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Chiniki Cultural Centre and Stones Restaurant closes

STONEY NAKODA – Less than a year after the Chiniki Cultural Centre and Stones Restaurant reopened it doors to the public, the landmark building on the Stoney Nakoda First Nation is once again closed.
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Vaughn Daniels of Stoney Nakoda First Nation grass dances at the Chiniki Cultural Centre and Stones Restaurant grand opening on Sept. 26 2017. The restaurant and cultural centre closed on July 31 for renovations.

STONEY NAKODA – Less than a year after the Chiniki Cultural Centre and Stones Restaurant reopened it doors to the public, the landmark building on the Stoney Nakoda First Nation is once again closed.

A note on the front door states the Stones Restaurant closed on July 31 for “renovations and remodelling.” It’s unclear when it will reopen and the website no longer exists.

The Chiniki Cultural Centre is also closed.

Chiniki councillor Jodie Mark said there were many problems with the building, which was rebuilt after a devastating fire in 2012 caused $1.1 million in damages.

“There’s been many problems right from day one, so we have to take care of that,” said Mark, explaining the restaurant owner let their lease expire.

He declined to go into detail about what the problems were, however he said there were issues with the building’s fire sprinklers.

“Hopefully it’s not a big issue, that’s what were waiting for. We want to know what the exact problem is.”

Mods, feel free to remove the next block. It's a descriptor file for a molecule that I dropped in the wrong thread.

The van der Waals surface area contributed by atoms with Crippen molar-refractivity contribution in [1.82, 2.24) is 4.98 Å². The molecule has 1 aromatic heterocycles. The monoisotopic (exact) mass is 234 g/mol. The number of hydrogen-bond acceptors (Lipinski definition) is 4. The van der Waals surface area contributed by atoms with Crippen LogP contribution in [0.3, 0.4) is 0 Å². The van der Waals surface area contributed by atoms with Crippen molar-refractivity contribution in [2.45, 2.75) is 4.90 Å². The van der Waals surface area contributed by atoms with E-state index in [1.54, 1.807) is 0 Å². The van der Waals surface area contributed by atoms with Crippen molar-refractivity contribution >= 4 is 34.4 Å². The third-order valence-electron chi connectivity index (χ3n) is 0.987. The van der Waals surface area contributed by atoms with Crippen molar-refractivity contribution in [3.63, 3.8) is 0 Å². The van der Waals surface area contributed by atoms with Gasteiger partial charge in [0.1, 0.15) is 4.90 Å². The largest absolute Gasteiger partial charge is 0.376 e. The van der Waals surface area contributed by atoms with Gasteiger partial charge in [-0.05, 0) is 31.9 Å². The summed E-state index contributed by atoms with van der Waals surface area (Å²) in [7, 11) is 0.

In November 2012, Cochrane RCMP arrested four people in connection with the fire. Noelan Twoyoungmen of the Stoney Nakoda First Nation pleaded guilty to one count of arson and received a two-year federal prison sentence in 2014. Three teenagers were also charged in relation to the fire.

In 2015, a new 6,000-square-foot building was rebuilt, including the Chief Chiniki restaurant, however in early 2017 it abruptly closed before reopening several months later as the Chiniki Cultural Centre and Stones Restaurant.

According to local media reports construction of the building cost $5 million, with insurance covering $1.8 million. The band invested the balance of the cost.

Prior to the fire, the restaurant was a popular destination for local residents living on the reserve, as well as travellers along the Trans-Canada Highway.

When the building reopened in 2015, it was hailed as a milestone for the community and an opportunity for the public to learn about the local Indigenous culture, history and cuisine.

It was also seen as a way to create meaningful employment for First Nation members.

While the top floor of the building is closed, the gas station and convenience store are still open for business.





Paul Clarke

About the Author: Paul Clarke

Paul Clarke has spent the past four years working as a community news reporter in Jasper, Banff and Canmore.
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